Before the audio went silent, Taylor had been discussing a broad number of topics, including Cox's move into cable – its biggest revenue generator – automotive services, and the importance of newspapers, although Cox has shed all of its paper properties.

"I still believe that a newspaper, for whatever the political slant of its editorial pages, is the best source of actual facts, because you have so many levels of editorial judgment going on in that process, and it's hard to get inaccuracies," Taylor observed.

'We Got Punched in the Face': How Is Recovering From COVID

Ruzwana Bashir, co-founder and CEO of, got off to a good start with her trip-booking company, which is backed by heavyweights Eric Schmidt of Google and Jack Dorsey of Twitter and Square.

A year ago, was flying high with $1 billion in bookings. The service lets travelers and locals find and book activities online of via cell phones, including tours, wine tastings, kayaking, helicopter tours, ziplining, horseback riding and lessons of all sorts.

Then COVID-19 hit. Stay-at-home restrictions were imposed throughout the world and domestic travel came to a virtual halt as people sought safety from the pandemic.

"We got punched in the face," Bashir said. "It was a pretty scary time... We did a small layoff. We laid off 30% of our team."

Based in San Francisco, the eight-year-old company has raised roughly $50 million in venture capital funding. But it wasn't certain it would get through the hard times.

Then the summer came, and Peek began seeing a surge in bookings. People were tired of staying indoors and wanted to get out, Bashir explained.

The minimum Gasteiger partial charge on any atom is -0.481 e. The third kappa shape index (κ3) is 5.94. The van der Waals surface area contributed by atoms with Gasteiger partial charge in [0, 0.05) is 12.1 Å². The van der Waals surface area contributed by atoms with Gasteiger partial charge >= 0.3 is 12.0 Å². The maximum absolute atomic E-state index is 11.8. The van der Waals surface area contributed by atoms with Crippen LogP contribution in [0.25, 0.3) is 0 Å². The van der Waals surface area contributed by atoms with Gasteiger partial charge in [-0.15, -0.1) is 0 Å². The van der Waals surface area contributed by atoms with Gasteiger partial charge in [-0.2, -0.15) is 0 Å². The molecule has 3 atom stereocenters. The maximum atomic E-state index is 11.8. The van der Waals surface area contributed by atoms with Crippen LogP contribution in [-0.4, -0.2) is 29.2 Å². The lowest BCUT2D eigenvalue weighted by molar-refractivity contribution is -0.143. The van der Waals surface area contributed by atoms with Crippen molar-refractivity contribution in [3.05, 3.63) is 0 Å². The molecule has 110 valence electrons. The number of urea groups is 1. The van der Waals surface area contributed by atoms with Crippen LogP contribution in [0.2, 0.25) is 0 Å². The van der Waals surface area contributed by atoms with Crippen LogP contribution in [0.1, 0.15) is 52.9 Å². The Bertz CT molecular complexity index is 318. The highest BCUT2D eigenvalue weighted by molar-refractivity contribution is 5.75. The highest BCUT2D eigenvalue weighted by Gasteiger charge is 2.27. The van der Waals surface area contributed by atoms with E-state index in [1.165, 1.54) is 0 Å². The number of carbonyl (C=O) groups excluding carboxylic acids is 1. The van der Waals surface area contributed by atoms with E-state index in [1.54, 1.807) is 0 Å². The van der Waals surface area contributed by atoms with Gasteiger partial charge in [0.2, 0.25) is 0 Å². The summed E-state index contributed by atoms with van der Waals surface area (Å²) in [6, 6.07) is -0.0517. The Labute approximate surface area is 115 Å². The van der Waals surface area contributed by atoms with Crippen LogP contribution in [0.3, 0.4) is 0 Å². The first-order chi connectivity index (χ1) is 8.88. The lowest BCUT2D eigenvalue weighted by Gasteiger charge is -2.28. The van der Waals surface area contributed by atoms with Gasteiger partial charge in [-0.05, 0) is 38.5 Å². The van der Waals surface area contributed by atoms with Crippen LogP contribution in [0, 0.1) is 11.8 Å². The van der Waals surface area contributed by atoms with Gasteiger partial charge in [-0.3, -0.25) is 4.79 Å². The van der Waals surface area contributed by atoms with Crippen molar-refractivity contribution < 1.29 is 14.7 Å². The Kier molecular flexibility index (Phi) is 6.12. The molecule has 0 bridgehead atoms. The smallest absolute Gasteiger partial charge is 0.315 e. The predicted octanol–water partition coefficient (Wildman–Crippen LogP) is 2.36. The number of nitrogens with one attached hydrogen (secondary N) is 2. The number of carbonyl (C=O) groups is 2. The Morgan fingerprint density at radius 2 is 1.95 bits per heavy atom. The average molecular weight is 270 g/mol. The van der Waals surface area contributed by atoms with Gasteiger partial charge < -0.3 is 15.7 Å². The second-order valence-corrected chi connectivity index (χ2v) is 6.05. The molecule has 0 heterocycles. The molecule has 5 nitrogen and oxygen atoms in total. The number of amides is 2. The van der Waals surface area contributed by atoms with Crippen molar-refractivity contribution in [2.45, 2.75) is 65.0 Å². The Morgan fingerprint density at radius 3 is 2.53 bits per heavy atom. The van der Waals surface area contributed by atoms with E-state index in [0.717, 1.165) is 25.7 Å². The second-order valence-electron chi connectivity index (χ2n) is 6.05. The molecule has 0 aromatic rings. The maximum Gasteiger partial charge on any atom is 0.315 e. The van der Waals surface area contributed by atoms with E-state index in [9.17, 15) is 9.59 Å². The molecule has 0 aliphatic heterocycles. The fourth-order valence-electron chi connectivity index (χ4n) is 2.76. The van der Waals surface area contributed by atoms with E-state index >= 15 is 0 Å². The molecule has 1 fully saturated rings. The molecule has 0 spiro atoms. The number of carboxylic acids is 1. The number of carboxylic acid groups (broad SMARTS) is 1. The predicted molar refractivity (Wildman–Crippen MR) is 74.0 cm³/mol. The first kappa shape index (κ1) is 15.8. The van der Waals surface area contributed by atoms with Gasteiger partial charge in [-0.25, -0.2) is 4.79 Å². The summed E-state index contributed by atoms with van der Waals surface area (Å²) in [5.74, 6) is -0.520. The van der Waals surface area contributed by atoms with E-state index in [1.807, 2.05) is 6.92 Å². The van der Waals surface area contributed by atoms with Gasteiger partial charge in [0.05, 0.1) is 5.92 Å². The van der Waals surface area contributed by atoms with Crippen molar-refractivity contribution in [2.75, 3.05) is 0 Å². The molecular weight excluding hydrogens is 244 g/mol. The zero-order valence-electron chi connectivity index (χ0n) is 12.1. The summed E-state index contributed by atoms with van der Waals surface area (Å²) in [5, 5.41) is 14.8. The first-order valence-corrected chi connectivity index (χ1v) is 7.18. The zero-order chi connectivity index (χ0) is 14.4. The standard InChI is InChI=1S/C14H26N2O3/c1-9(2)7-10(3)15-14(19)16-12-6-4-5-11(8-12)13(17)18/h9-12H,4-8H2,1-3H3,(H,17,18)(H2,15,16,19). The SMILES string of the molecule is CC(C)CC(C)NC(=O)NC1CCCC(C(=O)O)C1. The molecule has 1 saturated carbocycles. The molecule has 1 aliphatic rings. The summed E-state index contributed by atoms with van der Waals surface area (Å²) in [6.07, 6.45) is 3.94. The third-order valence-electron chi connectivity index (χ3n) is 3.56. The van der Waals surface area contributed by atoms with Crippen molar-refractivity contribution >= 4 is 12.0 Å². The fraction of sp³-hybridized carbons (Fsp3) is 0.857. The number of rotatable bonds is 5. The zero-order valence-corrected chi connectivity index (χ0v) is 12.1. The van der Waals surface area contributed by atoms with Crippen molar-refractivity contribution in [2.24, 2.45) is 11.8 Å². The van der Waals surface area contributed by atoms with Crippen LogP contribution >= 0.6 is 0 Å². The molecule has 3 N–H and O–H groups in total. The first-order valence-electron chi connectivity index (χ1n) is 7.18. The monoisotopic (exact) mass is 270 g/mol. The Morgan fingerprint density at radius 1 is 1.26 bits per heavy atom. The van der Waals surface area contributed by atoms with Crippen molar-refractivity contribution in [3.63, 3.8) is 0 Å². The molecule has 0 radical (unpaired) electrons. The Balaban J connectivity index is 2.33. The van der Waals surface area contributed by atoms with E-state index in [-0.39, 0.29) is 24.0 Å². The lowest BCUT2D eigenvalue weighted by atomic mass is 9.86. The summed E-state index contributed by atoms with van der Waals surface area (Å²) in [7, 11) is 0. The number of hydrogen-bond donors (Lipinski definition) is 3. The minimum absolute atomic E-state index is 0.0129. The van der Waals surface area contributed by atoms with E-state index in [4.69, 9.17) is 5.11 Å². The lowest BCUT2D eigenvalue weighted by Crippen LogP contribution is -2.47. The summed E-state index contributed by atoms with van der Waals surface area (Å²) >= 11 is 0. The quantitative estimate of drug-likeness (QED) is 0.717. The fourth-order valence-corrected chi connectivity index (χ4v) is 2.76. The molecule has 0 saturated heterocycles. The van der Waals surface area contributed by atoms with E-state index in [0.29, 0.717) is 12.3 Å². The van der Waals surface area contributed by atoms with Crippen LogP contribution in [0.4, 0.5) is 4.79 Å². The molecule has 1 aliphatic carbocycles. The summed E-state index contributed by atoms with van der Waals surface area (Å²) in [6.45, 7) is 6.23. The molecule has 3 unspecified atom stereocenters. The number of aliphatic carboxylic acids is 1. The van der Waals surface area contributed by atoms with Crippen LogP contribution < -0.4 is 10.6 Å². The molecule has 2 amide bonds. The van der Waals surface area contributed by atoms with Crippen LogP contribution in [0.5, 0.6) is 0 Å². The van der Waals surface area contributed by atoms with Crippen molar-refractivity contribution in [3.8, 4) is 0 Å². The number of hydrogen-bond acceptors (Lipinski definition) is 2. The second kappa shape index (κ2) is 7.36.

"We are the backbone of these businesses," she added. "It took a level head to get through this, make tough changes. It took a lot of resilience and persistence to get through this."

With the federal government now saying that it could vaccinate all adults by the end of May,'s Bashir is beginning to see a resurgence in business bookings again this summer. "When we look at the travel space, there is a need," she said. "Campgrounds and RV parks are now even coming in and saying they need our software."

'We've Got to Be Paranoid': ​Zoom's Founder Offers Leadership Advice to Startup Execs

Zoom CEO Eric Yuanmacbook pro displaying group of peoplePhoto by Chris Montgomery on Unsplash

Eric Yuan, president and chairman of Silicon Valley-based Zoom Video Communications, took a break Wednesday from his company's highly touted video conferencing business to deliver some nut-and-bolt tips on executive success and leadership.

Answering questions from former Cisco chief John Chambers, who now runs San Jose-based JC2 Ventures, Yuan noted that his bedside reading has yielded profound success and helped him develop as a leader.

He cited two management and self-help books as key.

They are "Crossing the Chasm," a marketing book written by Geoffrey A. Moore that focuses on the specifics of marketing high tech products during the early start up period; and "Speed of Trust," written by Stephen M.R. Covey that serves as "a guide to business leaders, public figures and their organizations towards unprecedented productivity and satisfaction.

"I read Geoff's book twice," said Yuan, who agreed with Chambers' suggestion that anyone in a startup role should read the book.

But "Speed of Trust," said Yuan, gives startups like Zoom a strong foundation to build on. "At Zoom, a lot of [our employees] work from home, so how do you build trust? It's really hard."

In building a business, founders need to think about the company's "value," he said, as a key facet.

"It's hard to build trust. You need social interaction, but you do that with eye contact. Video is really hard."

Yuan said that building a company takes a lot of time speaking with customers, because they could change their buying decisions quickly. "We've got to be paranoid."

Yuan, who moved from China to the Silicon Valley in the late 1990s, founded Zoom in 2011.

Prior to Zoom, Yuan was corporate vice president of engineering at Cisco, where he was responsible for Cisco's collaboration software development. He was also one of the founding engineers and vice president of engineering at Webex, a video conferencing application.

"My story is pretty straightforward," Yuan said.

Yuan made his comments on the first day of the virtually held Montgomery Summit, one of Southern California's largest gatherings of tech investors and executives of the year.